A carrier mold may be formed from one or more materials. Materials for the carrier mold may include metals, polymers or composites. Embodiments of the carrier mold that are comprised of metals may include steel, stainless steel, copper, brass, titanium, alloys, aluminum, anodized aluminum, and combinations thereof. Embodiments of the carrier mold that are comprised of polymers may include TEFLON® (E.I du Pont de Nemours and Company; Wilmington, Del. USA), polyethylene, polypropylene, polyester, polyolefins, polycarbonates, nylons, polyvinyl chloride, polybutylene terephthalate, and mixtures thereof. One embodiment of a carrier mold may be made of DELRIN® (E.I du Pont de Nemours and Company; Wilmington, Del. USA). Carrier mold embodiments that are comprised of composites may include carbon fibers and blends of metal, epoxy, ceramic and polymer blends. Other examples of suitable materials for a carrier mold are foamed metals or plastics. A carrier mold may be made of aluminum and epoxy porous aggregate, such as METAPOR BF100A1 (Portec Ltd, Switzerland). In certain embodiments, a carrier mold may have one or more coatings, for example a carrier mold may have a coating that aids in release, such as TEFLON®.
Referring back to
In certain embodiments, a region of weakness may have a thickness that is substantially less than the thickness of the carrier mold that surrounds the region of weakness, but greater than zero, for example a depression. In certain embodiments, individual depressions can overlap each other when forming a line of weakness, so that a substantially continuous region of weakness formed by depressions is produced, such as a score line or groove, as shown by the region of weakness 14 in
The cross-sectional shape of the carrier mold 10 outer surface 12 can be any suitable shape such as circular, elliptical, triangular, square, or rectangular. The cross-sectional shape of the carrier mold 10 outer surface 12 may be substantially the same along the length of the carrier mold 10, the cross-sectional shape of the carrier mold 10 outer surface 12 may vary along the length of the carrier mold 10, or combinations of both. For example, in certain embodiments the carrier mold 10 outer surface 12 formed by the prongs 30 may differ from the cross-sectional shape of the outer surface 12 of the body 20.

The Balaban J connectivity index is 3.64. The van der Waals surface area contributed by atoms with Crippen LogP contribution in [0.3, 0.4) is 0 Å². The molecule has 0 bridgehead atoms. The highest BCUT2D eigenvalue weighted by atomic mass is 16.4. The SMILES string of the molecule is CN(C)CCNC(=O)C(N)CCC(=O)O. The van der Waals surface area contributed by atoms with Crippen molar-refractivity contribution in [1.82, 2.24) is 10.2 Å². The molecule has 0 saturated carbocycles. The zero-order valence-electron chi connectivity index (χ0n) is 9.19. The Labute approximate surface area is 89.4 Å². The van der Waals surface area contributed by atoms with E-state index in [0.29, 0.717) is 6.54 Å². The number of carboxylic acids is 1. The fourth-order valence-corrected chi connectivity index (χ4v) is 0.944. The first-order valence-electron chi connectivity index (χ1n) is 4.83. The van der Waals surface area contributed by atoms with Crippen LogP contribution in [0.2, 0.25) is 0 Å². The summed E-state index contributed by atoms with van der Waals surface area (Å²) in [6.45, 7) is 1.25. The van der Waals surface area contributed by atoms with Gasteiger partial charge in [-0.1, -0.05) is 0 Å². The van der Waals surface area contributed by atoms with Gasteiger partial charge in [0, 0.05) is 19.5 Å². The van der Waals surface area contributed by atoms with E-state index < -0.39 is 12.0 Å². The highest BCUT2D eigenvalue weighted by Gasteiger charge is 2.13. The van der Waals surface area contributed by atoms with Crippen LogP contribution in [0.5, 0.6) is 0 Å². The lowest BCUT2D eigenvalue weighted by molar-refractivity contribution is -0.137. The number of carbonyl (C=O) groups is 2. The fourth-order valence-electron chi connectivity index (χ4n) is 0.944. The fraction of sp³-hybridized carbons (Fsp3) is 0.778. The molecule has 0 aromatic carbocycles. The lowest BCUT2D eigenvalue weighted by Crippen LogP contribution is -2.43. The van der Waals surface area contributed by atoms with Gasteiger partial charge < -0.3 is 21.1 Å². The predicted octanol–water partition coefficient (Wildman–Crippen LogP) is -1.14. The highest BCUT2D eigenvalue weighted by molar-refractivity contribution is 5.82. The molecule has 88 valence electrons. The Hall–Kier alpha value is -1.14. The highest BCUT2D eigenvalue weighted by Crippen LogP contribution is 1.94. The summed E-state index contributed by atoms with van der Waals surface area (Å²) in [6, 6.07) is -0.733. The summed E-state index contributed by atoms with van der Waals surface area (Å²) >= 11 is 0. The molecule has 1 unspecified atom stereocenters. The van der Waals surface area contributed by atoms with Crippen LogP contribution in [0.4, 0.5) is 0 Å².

As shown in
The two or more prongs 30, as shown in
Referring back to
A marking means can be any suitable size. In certain embodiments, a marking means may produce a pattern that covers less than the entire exterior surface of a shaped tampon, for example less than about 75% of the exterior surface, less than about 50% of the exterior surface, less than about 40% of the exterior surface, less than about 30% of the exterior surface, less than about 20% of the exterior surface, or less than about 10% of the exterior surface of a shaped tampon.
A marking means, whether a projection, recess, or combinations of both can be any suitable form for providing the exterior surface of a shaped tampon with one or more patterns, such as a rectangle, a square, a circle, an oval, an ellipse, a triangle, a crescent, a chevron, a diamond, a trapezoid, an hourglass, a flower, a star, a groove, a ridge, a line, a rain drop, a peanut, a wave, a dimple, cross-hatching, a polygon, a petal, a letter, a number or any other suitable shape. A marking means may be present on any suitable location of the inner surface of a carrier mold, to provide a pattern on or in a shaped tampon. For example, a marking means may be present on the inner surface so as to provide a pattern to the insertion end of a shaped tampon, the withdrawal end of a shaped tampon, or any other suitable location.
In certain embodiments, a pattern provided to the exterior surface of a shaped tampon, may be in the form of a benefit indicator. A benefit indicator can be used to communicate to a user, benefits of the shaped tampon, such as absorbency level, protection features, comfort features, softness features, or other features, for example softness, scent, lubrication, an absorbent core, layers, a secondary absorbent, an overwrap, channels, grooves, protrusions, apertures, or a skirt. Such benefit indicators can allow a user to become aware of the benefits and features of the shaped tampon while viewing the shaped tampon itself. Benefit indicators, can further provide a user with confidence in their choice of leakage protection or can reduce the anxiety a user may feel regarding leakage. In certain embodiments, the benefit indicator can be visible pre-use to the user. In addition, or alternatively, all or a portion of the benefit indicator can be visible post-use, for example after expansion or removal of the shaped tampon.
The length of a carrier mold can vary. In certain embodiments, the length of a carrier mold can vary from about 30 mm to about 400 mm. In certain other embodiments, the length of a carrier mold can vary from about 50 mm to about 200 mm. The perimeter of a carrier mold can also vary. In certain embodiments, the perimeter of a carrier mold can vary from about 8 mm to about 50 mm. In certain other embodiments, the perimeter of a carrier mold can vary from about 12 mm to about 25 mm. Further, the perimeter of a carrier mold can vary along the length of the carrier mold.